On Wednesday, Shogo Akiyama dropped a little teaser about what baseball beyond the reach of MLB means for the growth of the game as a whole on Wednesday when he was introduced by the Cincinnati Reds.
“…Japanese have a different perspective (on the game) from those players with major league experience, and I too want to study and learn from that,” he said.
His words could have been interpreted in a couple of different ways but by saying “I too” he implied the learning wasn’t one-way, as many people would have you believe it should be, since, Akiyama by virtue of playing in an inferior league brings no new knowledge to the table.
That way of thinking, which used to be fairly common among former major leaguers three decades ago in Japan went hand in hand with the old notion that all Japanese — by virtue of playing in inferior league — were incapable of success in the majors.
When Bobby Valentine first arrived in Japan to manage the 1995 Lotte Marines, many of those familiar with the major league style of play had high hopes for the team’s success. That belief was founded on the notion that Japan’s fondness for the sacrifice bunt was costing teams a large number of wins each season. By eschewing the less defensible uses of the bunt, Valentine would AUTOMATICALLY make the Marines five to ten wins better.
The Marines finished a surprising second that year, because Valentine was able to replace a couple of well-below-average performers with guys who were better than average, and the team responded positively to his new ways of doing things.
But the thought that major league methods were automatically superior to those practiced in Japan was just ignorant and arrogant. We have a better understanding of the costs and advantages of sacrifices than we did 25 years ago, and now know it’s a lot more complicated than it looks.
I’ve been there.
When you’re used to things being done a particular way, encountering a completely different method — especially one that inconveniences you simply by being hard to comprehend and get used to — it’s really easy to believe you are encountering an obsolete, inefficient practice. Sometimes, that perception is correct, and the unfamiliar methods really are less efficient. But often, there is more to the story than first meets the eye.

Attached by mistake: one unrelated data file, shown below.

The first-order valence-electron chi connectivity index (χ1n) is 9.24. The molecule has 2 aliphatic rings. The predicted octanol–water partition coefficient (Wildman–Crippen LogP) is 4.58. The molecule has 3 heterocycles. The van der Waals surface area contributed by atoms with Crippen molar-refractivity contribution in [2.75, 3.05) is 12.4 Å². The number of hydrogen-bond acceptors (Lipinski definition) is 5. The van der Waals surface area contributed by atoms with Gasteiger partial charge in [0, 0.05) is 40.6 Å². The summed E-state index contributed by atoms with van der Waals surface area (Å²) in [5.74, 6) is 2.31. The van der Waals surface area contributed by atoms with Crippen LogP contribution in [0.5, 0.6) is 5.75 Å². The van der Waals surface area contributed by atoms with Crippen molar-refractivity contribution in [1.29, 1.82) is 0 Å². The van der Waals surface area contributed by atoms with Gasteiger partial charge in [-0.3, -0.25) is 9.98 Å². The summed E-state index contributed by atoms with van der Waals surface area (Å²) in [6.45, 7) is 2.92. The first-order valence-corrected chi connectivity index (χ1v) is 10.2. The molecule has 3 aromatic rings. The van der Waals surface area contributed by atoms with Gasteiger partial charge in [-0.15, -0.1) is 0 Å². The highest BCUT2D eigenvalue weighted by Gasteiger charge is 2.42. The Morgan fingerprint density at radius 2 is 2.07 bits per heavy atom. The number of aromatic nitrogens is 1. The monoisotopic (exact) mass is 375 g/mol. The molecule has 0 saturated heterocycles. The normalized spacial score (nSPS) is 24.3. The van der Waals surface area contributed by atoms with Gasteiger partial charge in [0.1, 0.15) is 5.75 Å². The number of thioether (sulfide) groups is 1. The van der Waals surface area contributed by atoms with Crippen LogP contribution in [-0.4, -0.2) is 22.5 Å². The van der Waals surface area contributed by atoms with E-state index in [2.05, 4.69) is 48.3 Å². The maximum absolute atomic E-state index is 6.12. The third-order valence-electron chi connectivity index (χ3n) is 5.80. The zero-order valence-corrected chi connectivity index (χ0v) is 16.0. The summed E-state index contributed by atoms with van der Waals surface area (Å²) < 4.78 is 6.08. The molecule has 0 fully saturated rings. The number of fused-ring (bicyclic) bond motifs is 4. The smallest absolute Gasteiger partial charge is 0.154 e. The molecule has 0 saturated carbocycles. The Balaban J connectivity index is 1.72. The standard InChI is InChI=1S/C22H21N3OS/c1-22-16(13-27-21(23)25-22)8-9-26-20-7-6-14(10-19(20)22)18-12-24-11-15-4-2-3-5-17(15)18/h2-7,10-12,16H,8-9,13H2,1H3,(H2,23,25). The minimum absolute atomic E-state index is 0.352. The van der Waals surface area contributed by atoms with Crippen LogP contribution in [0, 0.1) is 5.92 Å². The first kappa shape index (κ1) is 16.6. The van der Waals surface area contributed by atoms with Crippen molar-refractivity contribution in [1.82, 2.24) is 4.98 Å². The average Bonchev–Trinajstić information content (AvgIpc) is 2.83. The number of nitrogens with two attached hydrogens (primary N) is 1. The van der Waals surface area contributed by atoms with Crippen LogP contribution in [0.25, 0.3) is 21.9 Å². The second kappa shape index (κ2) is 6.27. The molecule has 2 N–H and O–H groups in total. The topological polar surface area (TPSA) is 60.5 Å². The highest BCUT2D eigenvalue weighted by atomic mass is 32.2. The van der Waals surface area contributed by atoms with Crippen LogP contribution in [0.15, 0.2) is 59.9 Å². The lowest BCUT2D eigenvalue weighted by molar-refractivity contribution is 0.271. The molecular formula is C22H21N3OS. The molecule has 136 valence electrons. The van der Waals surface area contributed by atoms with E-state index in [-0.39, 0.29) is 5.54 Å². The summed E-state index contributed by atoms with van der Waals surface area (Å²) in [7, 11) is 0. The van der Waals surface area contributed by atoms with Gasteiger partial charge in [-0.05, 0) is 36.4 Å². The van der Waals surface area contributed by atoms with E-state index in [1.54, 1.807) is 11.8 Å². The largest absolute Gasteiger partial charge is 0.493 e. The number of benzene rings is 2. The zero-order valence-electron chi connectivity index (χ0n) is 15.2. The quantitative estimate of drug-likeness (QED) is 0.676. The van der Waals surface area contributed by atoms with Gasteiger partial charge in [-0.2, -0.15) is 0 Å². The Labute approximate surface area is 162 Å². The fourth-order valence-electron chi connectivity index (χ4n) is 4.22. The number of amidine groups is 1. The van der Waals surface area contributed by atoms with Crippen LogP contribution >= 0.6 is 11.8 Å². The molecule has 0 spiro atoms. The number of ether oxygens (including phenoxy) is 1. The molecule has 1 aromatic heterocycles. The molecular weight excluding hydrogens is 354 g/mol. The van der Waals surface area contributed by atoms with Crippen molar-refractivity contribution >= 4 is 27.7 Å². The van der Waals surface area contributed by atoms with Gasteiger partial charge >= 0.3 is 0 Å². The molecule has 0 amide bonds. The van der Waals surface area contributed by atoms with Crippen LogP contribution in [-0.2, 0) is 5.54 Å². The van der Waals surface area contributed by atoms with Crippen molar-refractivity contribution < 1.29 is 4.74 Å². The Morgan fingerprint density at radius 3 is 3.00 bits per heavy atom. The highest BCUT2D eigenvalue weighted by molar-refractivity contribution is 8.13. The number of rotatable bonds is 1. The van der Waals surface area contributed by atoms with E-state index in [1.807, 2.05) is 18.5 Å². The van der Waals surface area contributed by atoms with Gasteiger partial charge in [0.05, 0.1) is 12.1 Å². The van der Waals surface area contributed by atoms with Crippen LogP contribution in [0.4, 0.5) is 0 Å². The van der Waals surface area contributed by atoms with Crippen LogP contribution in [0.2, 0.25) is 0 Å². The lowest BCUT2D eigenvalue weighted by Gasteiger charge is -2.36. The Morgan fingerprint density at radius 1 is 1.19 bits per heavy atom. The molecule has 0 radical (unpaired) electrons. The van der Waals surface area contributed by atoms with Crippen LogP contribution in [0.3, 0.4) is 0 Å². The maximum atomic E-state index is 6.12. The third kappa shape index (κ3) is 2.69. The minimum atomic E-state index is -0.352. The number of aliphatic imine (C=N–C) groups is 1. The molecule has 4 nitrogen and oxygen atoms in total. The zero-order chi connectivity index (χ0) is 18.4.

Because Japanese hitters and pitchers are trained differently, because they come from an alternative baseball universe, they offer alternative solutions that people rooted in their own way of doing things don’t see very easily. Change demands people who don’t believe the status quo is necessarily correct or for whom the status quo offers no future.
Babe Ruth changed baseball by proving one could hit enough home runs to make up for the additional fly outs and strikeouts that had led people to brand the home run as a failed tactic. When people try techniques that have been discarded only because they violate the status quo, that opens the door for evolution.
If Japanese ball had nothing to offer, players who failed to earn jobs in the major leagues would almost never find major league success after spending two or three years in Nippon Professional Baseball. But it happens.
One advantage of extended families in child rearing is a larger pool of adult role models for children, more chances an adult can bond with a youngster over shared dreams and inspire them. That’s the way I see baseball outside the reach of the majors. It’s not like every player is going to benefit from going abroad, but exposing players to different demands and ideas can teach or trigger adjustments they failed to make back home.
Three and a half years ago, Bill James wrote about the arrogance of people thinking major league teams had all the answers. Asked in September 2016 whether he thought big league clubs would allow Shohei Ohtani to both hit and pitch, he answered “Why wouldn’t they?
“You should be TOTALLY willing to say ‘We are going to accommodate this guy’s skills’ rather than ‘That’s not how we do things in the majors,'” he wrote on Sept. 9, 2016 in Bill James Online.
“When the Red Sox had Byung Hyun Kim, more than ten years ago, he had his own ways of doing things. He wanted to throw, and throw hard, every day, and he loved to do training…in Ft. Myers you would see him out running hard on the streets all hours of the day.”
“Our staff…kept trying to force him to do things the way we do them in the U.S.–and it didn’t work, at all. And then, when we had Daisuke Matsuzaka, we made exactly the same mistake: We kept trying to force him to do things OUR way, and it just didn’t work for him. KNOCK IT OFF. This is his way. Get used to it. None of us are that smart, that we have all of the answers.”
Ok, so Bill has since joined the Ohtani doubters, and there are lots of reasons to suppose being a two-way player might be counterproductive. But believing that also supposes you know more about what’s best for Shohei Ohtani than he does.